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magnetic drum

magnetic drum The earliest form of rotating magnetic storage device, used in some of the first computers at a time when random-access store was volatile, bulky, and expensive. The drum therefore formed the main memory of some of these machines, the random-access stores being used only as registers. Although random-access store developed rapidly it was still relatively expensive and the drum was retained as a local backing store on some computers. Magnetic disk, when introduced, took over a large part of the backing store function. Drums remained in use however on certain systems that required faster access than was generally provided by disk, but today they are obsolete apart from a few special applications.

A magnetic drum consists of a cylinder whose curved surface is coated with a suitable recording medium, either metal or iron oxide. On the head-per-track drum the drum rotates past a number of fixed read/write heads, one for each track of recorded information. On the moving-head drum the drum rotates past a single head or small group of heads that can be moved axially to access any track. The latter was rapidly superseded by disk stores but the head-per-track drum survived: track selection requires only electronic switching between heads rather than movement of the head so that such drums have much shorter access times than disk stores.

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magnetic encoding

magnetic encoding The method by which binary data is recorded on magnetic media. In horizontal recording on magnetic disks, tapes, and cards, magnetic domains in the media are aligned along the direction of the applied magnetic field with either north or south pole leading: each domain is a tiny bounded region in which the magnetic moments of the component atoms are aligned, and it therefore behaves like a magnet. The domains are arranged end to end along a track, which may be either a concentric ring on a disk or run the length of a tape or card. There may not be a one-to-one relationship between the binary information of the data and the orientation of the magnetic domains. See disk format, tape format.

In 1975 Shun-ichi Iwasaki published his work on vertical recording methods. The magnetic domains are oriented through the thickness of the magnetic film and have either a north or a south pole at the exposed surface. The magnetic material is usually a vacuum-deposited film of metal such as an alloy or combination of cobalt and chromium over a layer of permalloy. Linear densities as high as 200 000 bits per inch have been demonstrated. Vertical recording can thus yield an increase of at least 25 times and possibly 100 times the bit density achievable by current horizontal recording techniques.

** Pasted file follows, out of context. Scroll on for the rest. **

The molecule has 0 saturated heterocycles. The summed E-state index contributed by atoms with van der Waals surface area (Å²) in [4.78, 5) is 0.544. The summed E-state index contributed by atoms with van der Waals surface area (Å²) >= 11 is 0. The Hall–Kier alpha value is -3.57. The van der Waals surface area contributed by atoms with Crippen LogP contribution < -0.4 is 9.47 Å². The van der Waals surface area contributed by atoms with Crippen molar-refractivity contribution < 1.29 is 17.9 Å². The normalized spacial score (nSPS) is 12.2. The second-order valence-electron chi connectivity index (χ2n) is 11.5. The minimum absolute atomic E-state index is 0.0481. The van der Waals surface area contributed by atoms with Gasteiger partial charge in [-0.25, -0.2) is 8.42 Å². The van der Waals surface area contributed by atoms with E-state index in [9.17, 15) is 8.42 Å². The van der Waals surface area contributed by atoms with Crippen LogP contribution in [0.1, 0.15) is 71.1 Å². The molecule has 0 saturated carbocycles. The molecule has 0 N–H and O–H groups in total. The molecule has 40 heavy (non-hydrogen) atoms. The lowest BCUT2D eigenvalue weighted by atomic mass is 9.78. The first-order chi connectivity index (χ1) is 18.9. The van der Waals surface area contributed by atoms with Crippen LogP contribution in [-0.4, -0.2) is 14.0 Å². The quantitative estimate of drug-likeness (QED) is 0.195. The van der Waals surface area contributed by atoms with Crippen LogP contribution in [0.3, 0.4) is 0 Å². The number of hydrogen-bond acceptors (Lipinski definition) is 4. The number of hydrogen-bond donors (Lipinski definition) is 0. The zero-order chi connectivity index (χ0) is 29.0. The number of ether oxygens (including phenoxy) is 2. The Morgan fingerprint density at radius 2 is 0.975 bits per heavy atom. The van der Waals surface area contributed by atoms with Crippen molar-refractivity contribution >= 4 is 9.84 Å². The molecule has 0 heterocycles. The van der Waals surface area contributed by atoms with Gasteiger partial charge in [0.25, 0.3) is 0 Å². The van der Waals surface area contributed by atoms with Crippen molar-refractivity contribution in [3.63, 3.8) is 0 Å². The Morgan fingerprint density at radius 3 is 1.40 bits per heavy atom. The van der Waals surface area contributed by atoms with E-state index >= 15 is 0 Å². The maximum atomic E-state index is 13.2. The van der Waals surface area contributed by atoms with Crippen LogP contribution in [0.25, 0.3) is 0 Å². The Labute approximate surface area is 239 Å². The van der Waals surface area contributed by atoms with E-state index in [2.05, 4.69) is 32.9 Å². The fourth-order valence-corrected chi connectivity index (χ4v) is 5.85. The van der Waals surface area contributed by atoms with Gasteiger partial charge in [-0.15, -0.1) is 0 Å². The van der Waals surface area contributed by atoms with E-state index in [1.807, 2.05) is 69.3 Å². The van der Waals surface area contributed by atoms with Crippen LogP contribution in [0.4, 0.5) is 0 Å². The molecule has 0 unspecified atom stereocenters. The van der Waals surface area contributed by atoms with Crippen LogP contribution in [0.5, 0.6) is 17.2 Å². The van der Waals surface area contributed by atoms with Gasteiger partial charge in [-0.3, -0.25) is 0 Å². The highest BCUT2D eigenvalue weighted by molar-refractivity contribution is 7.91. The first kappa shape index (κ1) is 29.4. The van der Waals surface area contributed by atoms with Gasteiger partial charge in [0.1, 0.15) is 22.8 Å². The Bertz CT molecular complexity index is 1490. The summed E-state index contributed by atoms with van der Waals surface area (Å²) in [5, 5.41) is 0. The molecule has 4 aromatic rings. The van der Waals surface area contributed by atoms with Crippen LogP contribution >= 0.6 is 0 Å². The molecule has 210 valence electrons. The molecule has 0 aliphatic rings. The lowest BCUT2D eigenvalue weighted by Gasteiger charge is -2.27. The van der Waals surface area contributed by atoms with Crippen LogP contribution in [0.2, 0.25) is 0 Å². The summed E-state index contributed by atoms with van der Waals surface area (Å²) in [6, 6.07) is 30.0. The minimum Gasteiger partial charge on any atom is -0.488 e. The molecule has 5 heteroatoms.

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magnetic disk

magnetic disk A rotatable storage medium usually in the form of a circular nonmagnetic rigid plate coated on both sides with magnetic material, followed by some form of lubricating layer(s). The disks themselves (the substrate) are made of aluminum alloy or of some glass–ceramic composite material. The magnetic coating on early disks was a ferric oxide in a binder. Current disks have a thin metallic film, such as cobalt/nickel or cobalt/chrome, which is created by vacuum deposition (i.e. sputtering). The lubricating layer is a coat of carbon a few angstroms thick, sometimes followed by a proprietary lubricant. Metallic coatings have advantages in being homogeneous, having a better hysteresis loop shape, and allowing storage densities 10 times that achievable with conventional ferric oxide coatings. Flexible magnetic disks (i.e. floppy disks) with oxide coating provide low-cost lightweight media that can be handled in a normal office environment.

Data is stored on and retrieved from magnetic disks by means of a disk drive. See also access time, fixed disk drive, Winchester technology, memory hierarchy.

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magnetic disk

magnetic disk Plastic disk coated with magnetic material and used for storing computer programs and data (information) as a series of magnetic spots. Most computers contain a hard disk unit for general storage. Hard magnetic disks can store larger amounts of data and come in cartridges that slot into a special drive unit. Computers also often have a disk drive for inserting portable, lower-capacity compact discs or floppy disks. Data is stored magnetically on both sides of a floppy disk, and is read by magnetic heads in the computer as the disk rotates. See also CD-ROM

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magnetic head

magnetic head See head.

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